Musician Ani DiFranco produced her album, “Educated Guess,” entirely on her own. An interviewer asked, “Your approach, your energy on the current tour and on the new album seem different. Why is that?”
DiFranco: “The difference is solitude. I have it in my life now, and I didn’t for years, at all… now I’m alone on stage, it’s been like a year and a half, and I’m alone in my dressing room and I’m alone in my home. And there’s just a lot less people around. So it allows for more contemplation.”
Writer Erica Jong thinks “Everyone has a talent. What is rare is the courage to nurture it in solitude and to follow the talent to the dark places where it leads.”
“Painter Gwen John, poet Stevie Smith, philosopher Simone Weil, writers Isak Dinesen, Rebecca West and Katherine Mansfield are among women who used aloneness as a lab.”
[From review by Laurie Stone of the book Alone! Alone!: Lives of Some Outsider Women, by Rosemary Dinnage]
In her Psychology Today article Field Guide to the Loner: The Real Insiders, Elizabeth Svoboda writes about Miina Matsuoka who “lives by herself in New York City. She owns two cats and routinely screens her calls. But before you jump to conclusions, note that she is comfortable hobnobbing in any of five languages for her job as business manager at an international lighting-design firm.
“She just strongly prefers not to socialize, opting instead for long baths, DVDs, and immersion in her art projects. She does have good, close friends, and goes dancing about once a month, but afterward feels a strong need to ‘hide and recoup.’
“In our society, where extroverts make up three-quarters of the population, loners (except Henry David Thoreau) are pegged as creepy or pathetic. But soloists like Matsuoka can function just fine in the world – they simply prefer traveling through their own interior universe.”
The author adds, “Contrary to popular belief, not all loners have a pathological fear of social contact. ‘Some people simply have a low need for affiliation,’ says Jonathan Cheek, a psychologist at Wellesley College. ‘There’s a big subdivision between the loner-by-preference and the enforced loner.’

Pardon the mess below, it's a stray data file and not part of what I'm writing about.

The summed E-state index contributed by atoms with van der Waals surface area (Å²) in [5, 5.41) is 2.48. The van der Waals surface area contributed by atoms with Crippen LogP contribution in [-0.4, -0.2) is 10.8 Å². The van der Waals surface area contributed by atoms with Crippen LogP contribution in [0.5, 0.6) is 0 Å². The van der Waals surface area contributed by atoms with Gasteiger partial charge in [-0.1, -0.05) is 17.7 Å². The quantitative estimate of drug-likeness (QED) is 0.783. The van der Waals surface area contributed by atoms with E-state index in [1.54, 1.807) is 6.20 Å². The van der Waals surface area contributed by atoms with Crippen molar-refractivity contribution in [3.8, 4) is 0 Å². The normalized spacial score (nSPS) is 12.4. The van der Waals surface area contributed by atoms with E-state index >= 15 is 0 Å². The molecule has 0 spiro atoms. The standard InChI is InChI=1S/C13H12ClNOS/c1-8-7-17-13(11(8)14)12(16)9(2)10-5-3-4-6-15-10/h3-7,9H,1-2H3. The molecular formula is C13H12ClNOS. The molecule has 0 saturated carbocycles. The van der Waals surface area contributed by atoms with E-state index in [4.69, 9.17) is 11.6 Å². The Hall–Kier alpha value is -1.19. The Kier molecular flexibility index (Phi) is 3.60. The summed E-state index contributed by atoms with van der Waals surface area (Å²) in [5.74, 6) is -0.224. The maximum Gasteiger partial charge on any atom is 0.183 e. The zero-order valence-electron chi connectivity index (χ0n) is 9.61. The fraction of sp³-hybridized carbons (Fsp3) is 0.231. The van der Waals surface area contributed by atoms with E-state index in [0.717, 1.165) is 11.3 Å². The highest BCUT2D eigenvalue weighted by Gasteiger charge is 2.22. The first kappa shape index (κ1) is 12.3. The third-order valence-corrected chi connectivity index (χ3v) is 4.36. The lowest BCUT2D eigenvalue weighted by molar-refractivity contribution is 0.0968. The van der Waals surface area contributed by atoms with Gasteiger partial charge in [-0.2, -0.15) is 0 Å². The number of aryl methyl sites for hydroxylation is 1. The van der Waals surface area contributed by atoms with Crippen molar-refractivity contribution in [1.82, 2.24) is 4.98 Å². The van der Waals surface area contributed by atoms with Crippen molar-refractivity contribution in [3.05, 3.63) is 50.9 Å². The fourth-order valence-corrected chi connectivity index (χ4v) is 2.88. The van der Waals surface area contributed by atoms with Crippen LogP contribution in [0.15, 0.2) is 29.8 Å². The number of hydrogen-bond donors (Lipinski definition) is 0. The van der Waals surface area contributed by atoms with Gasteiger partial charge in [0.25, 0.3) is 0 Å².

“Those who choose the living room over the ballroom may have inherited their temperament, Cheek says. Or a penchant for solitude could reflect a mix of innate tendencies and experiences such as not having many friends as a child or growing up in a family that values privacy.”
Solitude may relate to social anxiety or high sensitivity for some people, which can result in emotional overwhelm in many social situations.
But many innovators and creators choose solitude – as persons “who can to a higher degree than average accept the condition of aloneness,” says psychologist Nathaniel Branden.
“They are more willing to follow their own vision, even when it takes them far from the mainland of the human community.”
In her article Psychological Factors in the Development of Adulthood Giftedness from Childhood Talent, Paula Olszewski-Kubilius, PhD talks about solitude in early life:
“Many eminent individuals reported experiencing social isolation and loneliness as children. Many came from homes where there was ample opportunity for time alone for a variety of reasons and circumstances.
“Some were deliberately kept from having friends by their parents who feared the friend’s negative influences. Some creative producers sought solitary time as children to escape family tensions and stressful circumstances.
“Solitary time in childhood also supported the development of a rich internal fantasy life, one that could aid creative thought.”
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